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HE UNION FLAG.
(day, November 3, 1865.
EWS OF THE DAY.
I, tht rebel Auderonvil.e murderer,
led to hnvt been executed on last Frl-
inder passed Into tbe dark abjsi be-
, wliere it it hoped they will receive
Hue recomncnie of reward."!'
, - - - ,
nnesset Legislature has paned but
i of any Importance. ' Tbe Senate
law admitting negro testimony in
of Juttloe, and it trill probnbly pass
onse. Cameron, the Representative
Sbelby County wa declared Ineligible
4 hit teat.
correspondence between onr Minister
at Court of St. Jainet, and Lord Rudse'i
t Jntt been published. It developet tome
mplicated points between this country nud
nglaud in regard to the destruction of Amer
ican flapping by the English-built rebel
fytnmt ; and may jet lead to teriout conic-
Tlit Saw York tl?r14 sUtes that JeflT.
Davie it to be arraigned timply on charge
of treason. Chat. Speed, Gen Itussean, Jno
II. Clifford and W'm.- M. EfTrot, are retained
by. tbe Government at prosecuting eonnsvl
Chat. O'Conner and Chat. R. Gillctt for tbe
. " The tignt of the tiroes " most clearly por
tend an early division of the so-called Union
party of East Tennessee, into conservative
and radical alliances. The former from co
incident sentiment and design, will iind a con
genial union with the appropriately styled
Copperhead party of the North, and the lat
ter for the tame reason, will more cordially
endorse Republican polity, nnd espouse the
patriotic principles so grandly illustrated in
the "closing public services of Abraham Lin
coin, aid for which, he suffered martyrdom.
It cn be safely asserted, that the present
political organization in this part of the State
it naftght but a "conglomeration of irrecon-
ciliabla antagonism." Loyalty is so dubiously
defined, and the crime of treason paliatcd by
the taanly gallantry, with which it was de
fended, that there seems to le uo invidious
distinction between then..
There are a class of cl vimants to Unionism,
hqjre now enioyine the inestimable bless
'nS of free Government, restored by the
Tjfour of the United States Soldiery " amid
grangers dire and hardships untold, " would
J dim the glory of their achievements, by unjiiBt
t nnl naiminal irinfit n (ImBA tvlifl nntll'H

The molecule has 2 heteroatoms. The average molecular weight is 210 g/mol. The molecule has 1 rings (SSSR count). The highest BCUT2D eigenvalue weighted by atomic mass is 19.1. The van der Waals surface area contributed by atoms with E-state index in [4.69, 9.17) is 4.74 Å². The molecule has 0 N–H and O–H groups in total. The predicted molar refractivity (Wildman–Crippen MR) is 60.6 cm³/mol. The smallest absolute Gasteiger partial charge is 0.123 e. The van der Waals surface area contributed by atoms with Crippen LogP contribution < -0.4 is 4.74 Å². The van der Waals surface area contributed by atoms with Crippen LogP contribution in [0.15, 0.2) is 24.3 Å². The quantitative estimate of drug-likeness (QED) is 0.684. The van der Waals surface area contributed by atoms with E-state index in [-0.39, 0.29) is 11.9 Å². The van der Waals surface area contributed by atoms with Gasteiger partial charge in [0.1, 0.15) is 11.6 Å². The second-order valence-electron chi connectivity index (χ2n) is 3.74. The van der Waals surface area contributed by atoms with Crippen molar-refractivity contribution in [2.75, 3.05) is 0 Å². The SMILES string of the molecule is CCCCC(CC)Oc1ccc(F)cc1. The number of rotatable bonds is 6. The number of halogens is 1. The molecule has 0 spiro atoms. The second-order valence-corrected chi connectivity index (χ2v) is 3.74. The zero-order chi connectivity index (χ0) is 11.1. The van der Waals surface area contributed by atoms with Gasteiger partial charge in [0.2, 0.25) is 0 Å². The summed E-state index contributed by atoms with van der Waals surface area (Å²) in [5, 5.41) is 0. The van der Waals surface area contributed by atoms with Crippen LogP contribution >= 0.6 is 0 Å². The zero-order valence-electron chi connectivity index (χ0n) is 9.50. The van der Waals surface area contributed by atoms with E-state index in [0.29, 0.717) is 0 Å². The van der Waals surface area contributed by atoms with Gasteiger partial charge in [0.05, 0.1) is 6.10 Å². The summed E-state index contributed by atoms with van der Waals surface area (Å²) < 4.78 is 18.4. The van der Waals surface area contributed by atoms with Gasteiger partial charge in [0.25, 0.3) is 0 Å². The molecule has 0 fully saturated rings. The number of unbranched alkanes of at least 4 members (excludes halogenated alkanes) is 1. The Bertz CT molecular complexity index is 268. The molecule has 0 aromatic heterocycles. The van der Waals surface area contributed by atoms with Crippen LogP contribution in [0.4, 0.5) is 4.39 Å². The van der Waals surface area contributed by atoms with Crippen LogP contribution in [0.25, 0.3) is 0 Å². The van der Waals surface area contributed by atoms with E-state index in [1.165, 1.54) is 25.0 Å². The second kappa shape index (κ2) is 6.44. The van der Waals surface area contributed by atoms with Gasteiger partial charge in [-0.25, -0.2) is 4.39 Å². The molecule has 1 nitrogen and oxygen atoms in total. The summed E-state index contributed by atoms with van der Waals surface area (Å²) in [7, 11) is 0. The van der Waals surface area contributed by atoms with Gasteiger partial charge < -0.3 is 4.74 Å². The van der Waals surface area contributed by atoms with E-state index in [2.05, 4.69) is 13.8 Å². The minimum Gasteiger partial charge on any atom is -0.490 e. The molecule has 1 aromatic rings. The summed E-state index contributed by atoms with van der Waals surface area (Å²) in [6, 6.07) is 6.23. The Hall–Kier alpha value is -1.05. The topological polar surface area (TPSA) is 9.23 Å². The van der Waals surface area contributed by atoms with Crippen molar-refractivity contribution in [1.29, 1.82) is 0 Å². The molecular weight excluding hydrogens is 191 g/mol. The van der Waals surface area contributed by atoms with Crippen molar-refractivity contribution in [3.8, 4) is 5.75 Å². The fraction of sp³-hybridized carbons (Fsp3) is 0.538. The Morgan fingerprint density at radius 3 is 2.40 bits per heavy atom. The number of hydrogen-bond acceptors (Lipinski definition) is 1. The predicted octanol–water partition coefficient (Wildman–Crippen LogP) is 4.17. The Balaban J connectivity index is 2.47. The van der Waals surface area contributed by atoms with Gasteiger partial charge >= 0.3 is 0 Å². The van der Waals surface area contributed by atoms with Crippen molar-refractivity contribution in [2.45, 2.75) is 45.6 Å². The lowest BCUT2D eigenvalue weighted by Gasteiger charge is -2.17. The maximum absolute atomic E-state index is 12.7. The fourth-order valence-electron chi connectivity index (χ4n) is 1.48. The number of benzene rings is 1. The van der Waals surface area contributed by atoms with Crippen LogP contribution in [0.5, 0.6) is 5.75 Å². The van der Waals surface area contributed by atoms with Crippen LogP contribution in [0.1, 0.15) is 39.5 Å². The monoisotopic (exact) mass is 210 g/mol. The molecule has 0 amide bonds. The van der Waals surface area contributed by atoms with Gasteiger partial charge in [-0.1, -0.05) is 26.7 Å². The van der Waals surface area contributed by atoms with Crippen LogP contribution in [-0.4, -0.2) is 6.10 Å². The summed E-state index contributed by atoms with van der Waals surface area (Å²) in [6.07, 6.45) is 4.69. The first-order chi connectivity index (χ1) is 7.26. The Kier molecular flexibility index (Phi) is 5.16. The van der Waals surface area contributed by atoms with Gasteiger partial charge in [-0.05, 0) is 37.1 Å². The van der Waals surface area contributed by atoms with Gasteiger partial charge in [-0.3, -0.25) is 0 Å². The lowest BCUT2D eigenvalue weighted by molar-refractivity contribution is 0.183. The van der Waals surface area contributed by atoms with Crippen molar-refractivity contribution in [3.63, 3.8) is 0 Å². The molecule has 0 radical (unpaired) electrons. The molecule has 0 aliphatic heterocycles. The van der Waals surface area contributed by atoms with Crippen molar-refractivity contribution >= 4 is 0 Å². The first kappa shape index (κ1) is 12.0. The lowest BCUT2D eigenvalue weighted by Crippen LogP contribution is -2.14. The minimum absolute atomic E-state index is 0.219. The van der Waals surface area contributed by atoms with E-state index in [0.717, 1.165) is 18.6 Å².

:f npon ns the Pandora jar of every social, mor
I, civil, and religious calamity. They were
only restrained from open sympathy with the
South, and an active and energetic participn
lion in its causo, by the probable contingen
f j of defeat and severe punishment. They
are more undeserving of loyal immunities
than those, ( if any really exist, ) who, from
misconceived views of Southern interests nnd
honor, honestly gave countenance and tup
port to the Robespicre-Davls Dynatty.
Another class of claimants to Unionism,
to ingeniously arranged thei political itatut
by studied non-committalism pon the tre
mendous issnet at stake, that let the war
terminate as ii would, past conduct and pro
fession would not prevent their being upon
tlit triumphant tide.
Another tlast telling themselves into the
remorseless vassalage of the "almighty dol
lar," ransacked the country, tor the rebel
commissariat, filling their pockctt thereby, and
affording; comfort nnd power, to the armed
foti of our peace, liberties, and Government
Janus-faced, they smiled with approbation
upon every extremity of rebel misrule and
despotism, and in the secret circles of Un
Ion men "faithful among the faithless fouid,"
they anticipated with apparently the earliest
elicitude, the advent of the "ruthless in
ftders from Ynnktedom." After every Fed
eral Victory, they were eloquent in their Ian
dallons of Northern heroism and pertinacity,
but at the tide of war, ever nnd anon, surged
Itt billows of blood and desolation, towards
the peaciftil and quiet vnllics of Maryland
and Pennsylvania, they predicted as a prece
dent of On a' defeat, that the national metrop
olis mutt yield to the crushing evils of rebel
itratrgy and valour. The thermometer ncv
er Indicated with greater precision the ever
varying atmospheric state, than the fortunes
of war, their ever varying doubts, hopes and
desirfS. And last but greatett, in all that